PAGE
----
This is the first article in a planned series that will analyze available design protection strategies for various categories of products.

Now that the era of work-from-anywhere and software-for-any-service has fully arrived, obtaining proper legal protection for software is paramount for many companies.  However, due to an expansive interpretation by courts of the “abstract idea” exception to utility patent eligibility in recent years, protection for software-based systems and methods via utility patents has been made difficult.  Accordingly, companies in this space should look to employ design-related rights to protect their software.

In this post, we will address how design patent, copyright, and trademark laws can be employed  to provide protection for software-based designs.

Design Patents

While design patent protection in the United States has generally garnered more attention in the past decade than it had at any point in its history going back to the U.S. Supreme Court’s 19th Century decision in Gorham v. White, which defined the “Ordinary Observer” test for design patent infringement, no recent case or issue generated more attention than the landmark damages award in Apple v. Samsung, in which Apple, Inc. (“Apple”) was awarded $533 Million USD for infringement of three of its design patents by Samsung Electronics Co. Ltd. (“Samsung”).

In that case, Apple was awarded damages that were calculated based on the total profits that Samsung obtained for selling devices (i.e., smartphones) that infringed Apple’s three asserted design patents, one of which covered the design of the Graphical User Interface (“GUI”) used as the default home screen of the original iPhone.  A cursory analysis of the jury’s damages calculations (image provided below at left) confirms that the highest damages were awarded against Samsung phones that infringed Apple’s GUI design patent (an image of which is provided below at right).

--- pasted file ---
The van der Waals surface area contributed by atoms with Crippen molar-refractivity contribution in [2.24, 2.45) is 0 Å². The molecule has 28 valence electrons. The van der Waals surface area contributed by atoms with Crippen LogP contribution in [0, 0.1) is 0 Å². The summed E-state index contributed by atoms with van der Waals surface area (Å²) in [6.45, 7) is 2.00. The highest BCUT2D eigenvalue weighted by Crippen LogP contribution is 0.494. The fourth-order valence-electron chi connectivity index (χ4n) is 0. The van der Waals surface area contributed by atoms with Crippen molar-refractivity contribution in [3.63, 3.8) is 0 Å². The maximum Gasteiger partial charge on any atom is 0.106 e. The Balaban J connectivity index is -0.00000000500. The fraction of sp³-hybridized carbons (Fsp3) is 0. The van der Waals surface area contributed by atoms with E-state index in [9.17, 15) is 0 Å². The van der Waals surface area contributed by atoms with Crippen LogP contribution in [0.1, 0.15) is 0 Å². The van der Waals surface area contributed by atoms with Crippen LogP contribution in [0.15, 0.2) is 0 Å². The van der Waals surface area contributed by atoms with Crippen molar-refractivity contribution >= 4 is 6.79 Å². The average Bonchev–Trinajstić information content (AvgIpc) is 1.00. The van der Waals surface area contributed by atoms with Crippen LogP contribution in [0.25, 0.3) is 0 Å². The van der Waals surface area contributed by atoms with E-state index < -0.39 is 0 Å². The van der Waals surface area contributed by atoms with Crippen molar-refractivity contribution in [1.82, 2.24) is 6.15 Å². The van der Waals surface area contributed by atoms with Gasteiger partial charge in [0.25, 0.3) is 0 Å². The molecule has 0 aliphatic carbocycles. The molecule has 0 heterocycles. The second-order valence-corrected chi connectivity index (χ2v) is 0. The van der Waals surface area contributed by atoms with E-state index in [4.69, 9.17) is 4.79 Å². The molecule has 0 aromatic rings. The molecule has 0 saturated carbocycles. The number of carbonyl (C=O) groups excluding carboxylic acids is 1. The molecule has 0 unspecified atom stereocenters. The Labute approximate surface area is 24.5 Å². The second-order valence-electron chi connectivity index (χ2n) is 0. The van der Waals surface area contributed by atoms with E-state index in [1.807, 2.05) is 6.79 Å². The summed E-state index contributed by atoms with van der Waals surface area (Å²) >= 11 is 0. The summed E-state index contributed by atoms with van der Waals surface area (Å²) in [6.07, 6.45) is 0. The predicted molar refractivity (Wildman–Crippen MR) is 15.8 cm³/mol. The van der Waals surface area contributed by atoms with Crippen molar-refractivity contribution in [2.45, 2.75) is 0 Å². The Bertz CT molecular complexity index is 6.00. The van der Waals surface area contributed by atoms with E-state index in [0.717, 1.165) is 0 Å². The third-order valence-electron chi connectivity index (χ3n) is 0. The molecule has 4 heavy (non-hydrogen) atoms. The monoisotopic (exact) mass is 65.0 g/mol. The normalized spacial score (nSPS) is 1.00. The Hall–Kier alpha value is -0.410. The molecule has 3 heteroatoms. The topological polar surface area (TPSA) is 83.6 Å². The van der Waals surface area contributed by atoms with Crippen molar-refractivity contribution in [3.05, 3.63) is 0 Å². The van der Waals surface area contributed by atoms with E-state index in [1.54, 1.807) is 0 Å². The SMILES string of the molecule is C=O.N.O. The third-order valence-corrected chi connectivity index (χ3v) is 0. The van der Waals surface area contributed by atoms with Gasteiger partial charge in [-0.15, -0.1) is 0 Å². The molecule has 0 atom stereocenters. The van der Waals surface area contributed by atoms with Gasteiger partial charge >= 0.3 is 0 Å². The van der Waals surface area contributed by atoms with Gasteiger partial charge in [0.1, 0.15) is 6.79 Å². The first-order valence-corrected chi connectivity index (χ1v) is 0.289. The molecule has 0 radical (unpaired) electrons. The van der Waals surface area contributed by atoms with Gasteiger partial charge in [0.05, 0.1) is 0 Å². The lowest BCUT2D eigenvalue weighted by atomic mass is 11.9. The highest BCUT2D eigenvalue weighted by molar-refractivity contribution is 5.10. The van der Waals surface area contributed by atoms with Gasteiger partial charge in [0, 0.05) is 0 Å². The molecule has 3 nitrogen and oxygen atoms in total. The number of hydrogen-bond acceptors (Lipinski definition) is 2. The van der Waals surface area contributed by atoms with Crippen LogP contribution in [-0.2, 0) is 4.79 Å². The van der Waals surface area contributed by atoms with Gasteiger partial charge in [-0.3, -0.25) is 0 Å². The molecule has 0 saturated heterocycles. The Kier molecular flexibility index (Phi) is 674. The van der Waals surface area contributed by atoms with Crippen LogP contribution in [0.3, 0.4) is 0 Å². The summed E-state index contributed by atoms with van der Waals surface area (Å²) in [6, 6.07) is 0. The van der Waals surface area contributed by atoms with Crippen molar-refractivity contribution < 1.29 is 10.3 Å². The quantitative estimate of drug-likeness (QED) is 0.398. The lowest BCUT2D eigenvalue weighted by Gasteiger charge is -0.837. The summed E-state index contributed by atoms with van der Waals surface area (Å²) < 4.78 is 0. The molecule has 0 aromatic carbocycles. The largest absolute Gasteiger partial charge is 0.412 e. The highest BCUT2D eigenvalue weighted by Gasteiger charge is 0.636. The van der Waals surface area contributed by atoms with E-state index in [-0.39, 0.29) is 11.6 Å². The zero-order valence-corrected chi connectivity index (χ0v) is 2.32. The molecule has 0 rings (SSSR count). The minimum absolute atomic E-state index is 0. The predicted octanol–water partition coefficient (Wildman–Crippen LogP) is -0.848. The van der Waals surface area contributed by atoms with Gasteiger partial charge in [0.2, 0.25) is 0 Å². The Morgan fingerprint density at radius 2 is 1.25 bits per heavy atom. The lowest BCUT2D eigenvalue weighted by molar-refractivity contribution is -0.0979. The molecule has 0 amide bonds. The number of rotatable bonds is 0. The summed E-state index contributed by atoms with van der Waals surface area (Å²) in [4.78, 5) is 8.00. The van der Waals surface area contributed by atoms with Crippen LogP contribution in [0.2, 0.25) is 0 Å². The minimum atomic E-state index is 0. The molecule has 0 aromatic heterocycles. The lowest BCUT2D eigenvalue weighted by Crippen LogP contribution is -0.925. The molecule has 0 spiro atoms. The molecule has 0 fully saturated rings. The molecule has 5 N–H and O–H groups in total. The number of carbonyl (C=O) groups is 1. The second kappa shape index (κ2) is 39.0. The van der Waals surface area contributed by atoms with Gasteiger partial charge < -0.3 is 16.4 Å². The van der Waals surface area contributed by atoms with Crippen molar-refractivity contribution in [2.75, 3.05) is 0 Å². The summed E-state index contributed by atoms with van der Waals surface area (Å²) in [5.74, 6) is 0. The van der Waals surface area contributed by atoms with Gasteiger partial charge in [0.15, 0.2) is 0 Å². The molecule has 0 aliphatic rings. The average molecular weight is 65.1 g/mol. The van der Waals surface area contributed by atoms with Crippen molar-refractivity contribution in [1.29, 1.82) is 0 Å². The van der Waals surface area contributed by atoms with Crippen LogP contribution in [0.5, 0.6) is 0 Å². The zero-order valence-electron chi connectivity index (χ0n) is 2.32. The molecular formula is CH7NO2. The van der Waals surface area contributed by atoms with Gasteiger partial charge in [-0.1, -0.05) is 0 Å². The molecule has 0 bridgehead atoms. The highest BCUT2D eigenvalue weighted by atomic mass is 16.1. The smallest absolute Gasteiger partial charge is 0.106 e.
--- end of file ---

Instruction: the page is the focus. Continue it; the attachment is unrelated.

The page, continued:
Repeating Apple’s success in asserting a GUI design patent to obtain hundreds of millions of dollars in damages may be difficult, but the successful assertion of Apple’s GUI design patent demonstrates that companies that make or distribute software products can look to design patent protection as a safeguard to protect against infringement.

GUI design patents can capture static, unmoving icons or display screens (i.e., those that can be shown with a single figure), or animated icons or displays (i.e, those that are shown moving or changing via some sequence of figures).  Many well-known software companies have invested significant resources to protect both types of GUI displays, as shown in the examples below.

Static GUI Examples

Microsoft® Samsung® Google® Sony®
Netflix® Snapchat® Uber®

Apple® (Animated GUI Example)

FIG. 1 FIG. 2 FIG. 3 FIG. 4

Given the present difficulties associated with protecting software via utility patents, companies that invest resources in developing software products can and should lean on design patent protection to obtain robust IP that can be leveraged in an offensive or defensive capacity.


U.S. copyright law can also be used to obtain protection for software, via registration of the written source code with the U.S. Copyright Office.  Interestingly and importantly, copyright protection for a computer program extends to all of the copyrightable expression embodied in the program, which may include the screen displays (e.g., GUIs) that the written source code displays once the code has been compiled, even if a copyright application does not provide images of the screen displays or even specifically mention screen displays.  This filing strategy can be employed to simultaneously protect both the audiovisual and computer program elements of videogames and other mixed-media based in software code.

Further, the U.S. Copyright Office has very generous rules relating to the redaction of trade secret material from source code before it is submitted to the Office, and in most cases it is not required to submit the entirety of a source code to the Office in order to obtain a copyright registration that covers the entirety of that code and its contained copyrightable elements.

Used together with design patents, copyrights can provide powerful protection for written software and its associated display elements.


The software context may also give rise to special opportunities to develop and register trademark rights in motion, sound, or mixed-media marks, for example software load or splash screens.  One well-known example of such a software-based mark is the Netflix® load screen, which shows a standalone “N” followed by the full company name, accompanied by a low-pitched double-tone.

Finally, in certain scenarios, it is even possible for GUIs and other software-based representations appearing on products to obtain “secondary meaning” (i.e., source-identifying character) over time and thus become registrable as trademarks.